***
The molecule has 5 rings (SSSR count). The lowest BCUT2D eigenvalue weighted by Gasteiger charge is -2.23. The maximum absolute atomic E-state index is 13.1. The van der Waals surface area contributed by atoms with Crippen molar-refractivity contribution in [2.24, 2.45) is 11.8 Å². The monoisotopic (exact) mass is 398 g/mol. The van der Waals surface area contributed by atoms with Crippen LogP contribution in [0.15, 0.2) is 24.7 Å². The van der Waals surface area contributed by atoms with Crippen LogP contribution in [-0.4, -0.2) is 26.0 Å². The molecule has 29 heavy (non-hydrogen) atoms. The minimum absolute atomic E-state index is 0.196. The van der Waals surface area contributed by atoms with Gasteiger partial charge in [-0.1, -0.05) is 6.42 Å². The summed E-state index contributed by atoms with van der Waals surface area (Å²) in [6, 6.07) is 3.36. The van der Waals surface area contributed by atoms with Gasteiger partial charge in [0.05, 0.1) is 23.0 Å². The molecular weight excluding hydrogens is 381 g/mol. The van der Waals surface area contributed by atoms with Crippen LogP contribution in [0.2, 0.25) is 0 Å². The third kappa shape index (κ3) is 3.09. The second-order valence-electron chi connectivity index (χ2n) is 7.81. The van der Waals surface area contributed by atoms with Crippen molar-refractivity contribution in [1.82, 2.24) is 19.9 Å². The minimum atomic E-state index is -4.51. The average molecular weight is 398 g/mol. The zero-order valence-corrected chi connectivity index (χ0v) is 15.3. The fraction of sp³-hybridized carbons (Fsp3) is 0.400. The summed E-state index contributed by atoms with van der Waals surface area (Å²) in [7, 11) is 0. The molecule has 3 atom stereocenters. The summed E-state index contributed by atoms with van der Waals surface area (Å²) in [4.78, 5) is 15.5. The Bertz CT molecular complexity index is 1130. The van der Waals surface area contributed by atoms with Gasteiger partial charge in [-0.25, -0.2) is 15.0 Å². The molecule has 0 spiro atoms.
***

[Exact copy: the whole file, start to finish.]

The molecule has 5 rings (SSSR count). The lowest BCUT2D eigenvalue weighted by Gasteiger charge is -2.23. The maximum absolute atomic E-state index is 13.1. The van der Waals surface area contributed by atoms with Crippen molar-refractivity contribution in [2.24, 2.45) is 11.8 Å². The monoisotopic (exact) mass is 398 g/mol. The van der Waals surface area contributed by atoms with Crippen LogP contribution in [0.15, 0.2) is 24.7 Å². The van der Waals surface area contributed by atoms with Crippen LogP contribution in [-0.4, -0.2) is 26.0 Å². The molecule has 29 heavy (non-hydrogen) atoms. The minimum absolute atomic E-state index is 0.196. The van der Waals surface area contributed by atoms with Gasteiger partial charge in [-0.1, -0.05) is 6.42 Å². The summed E-state index contributed by atoms with van der Waals surface area (Å²) in [6, 6.07) is 3.36. The van der Waals surface area contributed by atoms with Gasteiger partial charge in [0.05, 0.1) is 23.0 Å². The molecular weight excluding hydrogens is 381 g/mol. The van der Waals surface area contributed by atoms with Crippen LogP contribution in [0.2, 0.25) is 0 Å². The third kappa shape index (κ3) is 3.09. The second-order valence-electron chi connectivity index (χ2n) is 7.81. The van der Waals surface area contributed by atoms with Crippen molar-refractivity contribution in [1.82, 2.24) is 19.9 Å². The minimum atomic E-state index is -4.51. The average molecular weight is 398 g/mol. The zero-order valence-corrected chi connectivity index (χ0v) is 15.3. The fraction of sp³-hybridized carbons (Fsp3) is 0.400. The summed E-state index contributed by atoms with van der Waals surface area (Å²) in [7, 11) is 0. The molecule has 3 atom stereocenters. The summed E-state index contributed by atoms with van der Waals surface area (Å²) in [4.78, 5) is 15.5. The Bertz CT molecular complexity index is 1130. The van der Waals surface area contributed by atoms with Gasteiger partial charge in [-0.25, -0.2) is 15.0 Å². The molecule has 0 spiro atoms.